Cultural heritage is a set of traditions, beliefs, practices, stories and objects that represent a community’s identity. It includes both tangible (material) and intangible (non-material) heritage. It can be a collection of artifacts or a whole way of life, like music, dance or language.
The importance of a cultural heritage lies in its ability to create an awareness, understanding and appreciation for the world around us. It can also be used to encourage local economic development, help promote social cohesion and enhance the quality of life in a region or country.
Many countries, particularly in Europe, are committed to the protection and sustainable management of their natural and cultural heritage. They are engaged in a variety of projects to protect the sites, monuments and works of art that have been a part of their history, as well as to celebrate and share the stories, beliefs and traditions of their people.
But the preservation of cultural heritage is not easy, and it requires an approach that embraces the diversity and complexity of our world, its varied societies and cultures. This includes addressing the concerns of those who own and control cultural heritage, as well as those who are interested in it.
It involves a complex set of legal and institutional arrangements, as well as a commitment from a government to uphold the rights of those who have inherited or cultivated a particular cultural heritage. This commitment can be enshrined in a variety of legal instruments, including treaties and conventions.
UNESCO defines culture as “a legacy transmitted from one generation to the next that combines physical tangible artefacts and ways of doing with immaterial and intangible values and knowledge.”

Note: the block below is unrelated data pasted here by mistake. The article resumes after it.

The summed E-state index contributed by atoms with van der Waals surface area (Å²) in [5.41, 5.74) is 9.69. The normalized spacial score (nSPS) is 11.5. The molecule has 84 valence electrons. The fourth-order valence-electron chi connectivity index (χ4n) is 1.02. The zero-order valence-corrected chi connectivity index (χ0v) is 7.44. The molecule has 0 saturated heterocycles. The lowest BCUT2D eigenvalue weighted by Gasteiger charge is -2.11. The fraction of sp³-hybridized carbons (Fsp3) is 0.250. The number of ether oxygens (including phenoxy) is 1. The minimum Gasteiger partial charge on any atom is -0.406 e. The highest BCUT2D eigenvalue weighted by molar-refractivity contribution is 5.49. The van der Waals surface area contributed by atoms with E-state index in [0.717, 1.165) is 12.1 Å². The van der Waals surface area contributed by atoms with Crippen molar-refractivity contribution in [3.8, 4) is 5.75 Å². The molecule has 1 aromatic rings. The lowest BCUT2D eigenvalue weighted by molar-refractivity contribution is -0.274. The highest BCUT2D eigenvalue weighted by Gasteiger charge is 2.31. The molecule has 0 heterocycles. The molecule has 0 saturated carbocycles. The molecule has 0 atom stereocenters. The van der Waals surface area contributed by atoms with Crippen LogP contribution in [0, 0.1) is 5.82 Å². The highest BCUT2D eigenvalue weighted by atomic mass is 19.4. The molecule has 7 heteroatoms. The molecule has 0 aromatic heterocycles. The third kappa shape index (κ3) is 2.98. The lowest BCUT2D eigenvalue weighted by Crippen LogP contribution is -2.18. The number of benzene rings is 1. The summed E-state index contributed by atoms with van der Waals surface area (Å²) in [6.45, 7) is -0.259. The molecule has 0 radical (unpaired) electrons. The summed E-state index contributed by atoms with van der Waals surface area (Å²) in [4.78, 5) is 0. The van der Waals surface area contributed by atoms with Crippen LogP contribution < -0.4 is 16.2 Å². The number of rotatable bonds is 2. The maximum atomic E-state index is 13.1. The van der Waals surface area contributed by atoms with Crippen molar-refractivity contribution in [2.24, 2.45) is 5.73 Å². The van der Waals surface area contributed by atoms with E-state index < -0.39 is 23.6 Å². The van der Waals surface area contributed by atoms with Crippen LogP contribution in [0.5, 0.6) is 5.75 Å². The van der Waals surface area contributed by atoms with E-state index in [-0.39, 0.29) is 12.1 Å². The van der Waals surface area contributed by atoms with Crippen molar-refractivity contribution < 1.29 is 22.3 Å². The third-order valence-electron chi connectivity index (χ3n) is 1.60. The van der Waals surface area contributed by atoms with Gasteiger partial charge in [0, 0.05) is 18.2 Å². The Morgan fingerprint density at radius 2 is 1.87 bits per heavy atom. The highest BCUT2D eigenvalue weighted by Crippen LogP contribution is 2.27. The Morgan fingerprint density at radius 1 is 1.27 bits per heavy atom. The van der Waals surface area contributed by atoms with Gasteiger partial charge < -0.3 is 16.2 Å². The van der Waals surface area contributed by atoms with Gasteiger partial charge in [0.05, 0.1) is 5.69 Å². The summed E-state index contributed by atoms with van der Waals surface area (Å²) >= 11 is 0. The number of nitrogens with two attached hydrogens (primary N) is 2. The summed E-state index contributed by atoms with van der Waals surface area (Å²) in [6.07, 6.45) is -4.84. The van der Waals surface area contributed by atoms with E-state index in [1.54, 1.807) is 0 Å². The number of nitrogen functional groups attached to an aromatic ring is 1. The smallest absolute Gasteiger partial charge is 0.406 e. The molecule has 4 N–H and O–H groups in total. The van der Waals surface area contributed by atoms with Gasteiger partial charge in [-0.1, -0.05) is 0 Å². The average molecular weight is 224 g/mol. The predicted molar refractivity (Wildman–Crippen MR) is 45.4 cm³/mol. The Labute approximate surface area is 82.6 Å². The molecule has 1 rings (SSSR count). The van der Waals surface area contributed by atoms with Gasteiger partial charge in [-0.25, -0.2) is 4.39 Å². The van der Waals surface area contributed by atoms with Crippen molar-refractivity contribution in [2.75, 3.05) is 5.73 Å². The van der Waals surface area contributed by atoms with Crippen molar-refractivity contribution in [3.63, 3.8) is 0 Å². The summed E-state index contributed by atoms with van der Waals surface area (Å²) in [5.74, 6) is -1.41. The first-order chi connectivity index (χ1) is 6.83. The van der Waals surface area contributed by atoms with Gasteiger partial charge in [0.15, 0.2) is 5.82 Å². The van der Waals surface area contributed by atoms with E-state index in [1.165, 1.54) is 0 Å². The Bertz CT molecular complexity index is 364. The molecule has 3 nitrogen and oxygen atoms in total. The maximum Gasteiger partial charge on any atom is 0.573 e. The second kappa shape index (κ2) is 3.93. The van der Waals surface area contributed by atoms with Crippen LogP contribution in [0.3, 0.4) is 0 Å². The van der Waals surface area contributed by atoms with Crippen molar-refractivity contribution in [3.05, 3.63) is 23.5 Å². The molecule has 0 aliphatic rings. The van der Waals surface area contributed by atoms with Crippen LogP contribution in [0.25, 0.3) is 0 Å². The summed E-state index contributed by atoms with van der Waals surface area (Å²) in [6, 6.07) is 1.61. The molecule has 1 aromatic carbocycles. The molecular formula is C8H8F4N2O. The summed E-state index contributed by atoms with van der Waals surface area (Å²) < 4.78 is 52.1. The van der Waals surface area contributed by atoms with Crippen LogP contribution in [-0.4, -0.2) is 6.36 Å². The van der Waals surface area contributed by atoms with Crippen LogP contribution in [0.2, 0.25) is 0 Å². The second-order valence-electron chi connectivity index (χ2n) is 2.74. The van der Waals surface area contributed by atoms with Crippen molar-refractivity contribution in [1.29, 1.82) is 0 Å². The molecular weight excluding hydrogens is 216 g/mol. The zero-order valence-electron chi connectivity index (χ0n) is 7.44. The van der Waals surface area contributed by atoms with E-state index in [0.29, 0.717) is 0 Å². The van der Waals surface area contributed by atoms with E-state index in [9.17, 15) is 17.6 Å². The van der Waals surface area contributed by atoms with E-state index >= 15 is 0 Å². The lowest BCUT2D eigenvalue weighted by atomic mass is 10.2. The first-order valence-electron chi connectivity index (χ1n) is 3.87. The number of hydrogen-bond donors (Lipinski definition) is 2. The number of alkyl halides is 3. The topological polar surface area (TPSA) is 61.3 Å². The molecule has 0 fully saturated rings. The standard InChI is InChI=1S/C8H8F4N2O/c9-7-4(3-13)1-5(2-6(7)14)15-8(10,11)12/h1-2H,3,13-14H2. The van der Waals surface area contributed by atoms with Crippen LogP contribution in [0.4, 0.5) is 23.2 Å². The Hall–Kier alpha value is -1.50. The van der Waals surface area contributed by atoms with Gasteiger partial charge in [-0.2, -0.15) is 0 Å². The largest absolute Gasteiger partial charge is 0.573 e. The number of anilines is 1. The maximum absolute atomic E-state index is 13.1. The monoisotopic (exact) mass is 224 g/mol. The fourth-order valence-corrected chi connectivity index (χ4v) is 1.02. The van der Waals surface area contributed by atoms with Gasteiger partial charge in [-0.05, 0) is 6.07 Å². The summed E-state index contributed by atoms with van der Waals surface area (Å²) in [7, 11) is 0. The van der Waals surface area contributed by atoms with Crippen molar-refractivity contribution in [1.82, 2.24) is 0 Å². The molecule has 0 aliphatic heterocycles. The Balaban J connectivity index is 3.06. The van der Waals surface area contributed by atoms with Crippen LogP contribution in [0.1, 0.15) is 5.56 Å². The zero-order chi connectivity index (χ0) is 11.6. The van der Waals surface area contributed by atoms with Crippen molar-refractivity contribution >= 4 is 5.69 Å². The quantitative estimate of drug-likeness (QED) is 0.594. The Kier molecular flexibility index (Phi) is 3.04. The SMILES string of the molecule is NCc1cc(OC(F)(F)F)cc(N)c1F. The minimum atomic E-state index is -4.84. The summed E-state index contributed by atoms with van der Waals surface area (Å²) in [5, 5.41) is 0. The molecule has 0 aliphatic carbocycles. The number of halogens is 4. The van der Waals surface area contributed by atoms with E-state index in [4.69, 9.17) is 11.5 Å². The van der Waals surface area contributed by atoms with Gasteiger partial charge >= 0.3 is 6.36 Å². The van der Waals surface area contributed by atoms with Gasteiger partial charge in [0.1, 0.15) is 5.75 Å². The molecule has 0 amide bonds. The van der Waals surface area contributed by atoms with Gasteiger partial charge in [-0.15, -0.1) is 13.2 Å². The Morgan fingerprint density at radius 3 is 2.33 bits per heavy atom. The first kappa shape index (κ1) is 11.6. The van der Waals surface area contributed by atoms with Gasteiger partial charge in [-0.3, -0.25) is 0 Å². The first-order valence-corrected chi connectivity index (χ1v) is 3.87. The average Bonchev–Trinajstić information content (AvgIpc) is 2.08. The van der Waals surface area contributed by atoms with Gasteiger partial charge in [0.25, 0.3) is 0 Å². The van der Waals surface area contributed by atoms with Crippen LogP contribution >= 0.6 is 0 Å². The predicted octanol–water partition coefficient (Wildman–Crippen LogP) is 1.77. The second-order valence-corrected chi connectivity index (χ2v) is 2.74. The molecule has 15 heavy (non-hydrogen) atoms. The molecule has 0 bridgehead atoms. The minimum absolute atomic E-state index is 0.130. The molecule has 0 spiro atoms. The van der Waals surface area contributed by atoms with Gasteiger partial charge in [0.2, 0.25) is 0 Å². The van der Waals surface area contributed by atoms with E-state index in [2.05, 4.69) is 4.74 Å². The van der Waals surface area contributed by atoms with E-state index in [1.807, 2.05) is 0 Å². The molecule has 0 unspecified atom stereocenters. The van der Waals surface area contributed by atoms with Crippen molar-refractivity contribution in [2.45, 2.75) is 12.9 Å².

This legacy can be viewed as a set of traditional practices, expressions, representations, symbols and skills that are passed on from one generation to the next, often through oral transmission. It may be embodied in art, architecture, literature, music, rituals, customs and folklore.
These forms of cultural heritage are a source of strength, pride and identity for communities. They can be threatened by various factors, such as a decline in the population or cultural dislocation caused by conflict.
A number of international organizations, including UNESCO, are dedicated to the protection and conservation of cultural heritage, with programs ranging from the establishment of local museums to the development of education and tourism projects. These institutions are able to draw on a wealth of resources and expertise from across the globe, which can help them to address the issues that arise in their particular contexts.
As such, they can offer a unique opportunity for governments to develop their own cultural policies that will make the most of their rich heritage. They can also help governments to engage their citizens in a dialogue about their shared heritage, allowing them to better understand and appreciate the diverse traditions and cultural values that shape their communities’ lives.
Whether it’s an archaeological site, a museum or a community-owned cultural heritage property, the preservation of cultural heritage requires planning, funding, management and sustainability. These challenges require experts with a range of different skills and training. This training must be adapted to the specific needs of each case and the different stakeholders.